Long-term outcome after the acute respiratory distress syndrome: different from general critical illness?

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Abstract

Purpose of review

To review the current research data on long-term outcome and health-related quality of life in survivors of the acute respiratory distress syndrome (ARDS) and to compare these findings with those from non-ARDS patients surviving critical illness.

Recent findings

Between 6 months and 2 years after discharge from ICU, survivors of ARDS present with substantial impairments of the levels of body function (muscle strength, walking capacity and/or physical activity (physical SF-36 score). In contrast to non-ARDS patients from surgical ICUs, a standardized intensified physical therapy during early course of illness in ARDS patients could not show an improvement of long-term physical function performance. Furthermore, a substantial part of further ARDS patients suffer from depression (26–33%), anxiety (38–44%) or posttraumatic stress disorder (22–24%). In general, the level of functional autonomy and daily life activities was reduced, and in one study, 6 months after ICU-discharge this level was significantly lower in ARDS patients compared with non-ARDS patients. In a recent study, 44% of ARDS survivors were jobless 1 year after critical illness, whereas half of previously employed patients returned to work within 4 months after hospital discharge. General health-related quality of life was significantly reduced compared with a matched population in all studies.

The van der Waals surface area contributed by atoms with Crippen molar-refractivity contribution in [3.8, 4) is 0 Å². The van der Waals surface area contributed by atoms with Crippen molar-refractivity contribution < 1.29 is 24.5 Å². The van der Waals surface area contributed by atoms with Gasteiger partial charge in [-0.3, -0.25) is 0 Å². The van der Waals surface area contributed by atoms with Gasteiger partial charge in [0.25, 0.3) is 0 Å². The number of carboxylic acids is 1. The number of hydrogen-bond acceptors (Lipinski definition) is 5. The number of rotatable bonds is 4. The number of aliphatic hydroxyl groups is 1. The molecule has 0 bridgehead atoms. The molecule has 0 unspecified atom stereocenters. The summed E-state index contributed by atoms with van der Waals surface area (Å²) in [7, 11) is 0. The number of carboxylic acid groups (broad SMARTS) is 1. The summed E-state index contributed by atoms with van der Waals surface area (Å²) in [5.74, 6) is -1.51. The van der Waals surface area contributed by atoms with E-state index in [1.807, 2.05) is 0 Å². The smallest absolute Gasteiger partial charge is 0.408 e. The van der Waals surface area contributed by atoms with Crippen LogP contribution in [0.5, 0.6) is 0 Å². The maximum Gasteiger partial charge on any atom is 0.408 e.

Summary

Surviving ARDS is associated with a long-term substantial reduction in health-related quality of life and such a reduction does not differ from findings in patients surviving other critical illness. In further research, a special attention should be paid to prevention measures of the ‘post intensive care syndrome’ as well as to patient important domains, which might better explain the patient's and families’ demands.

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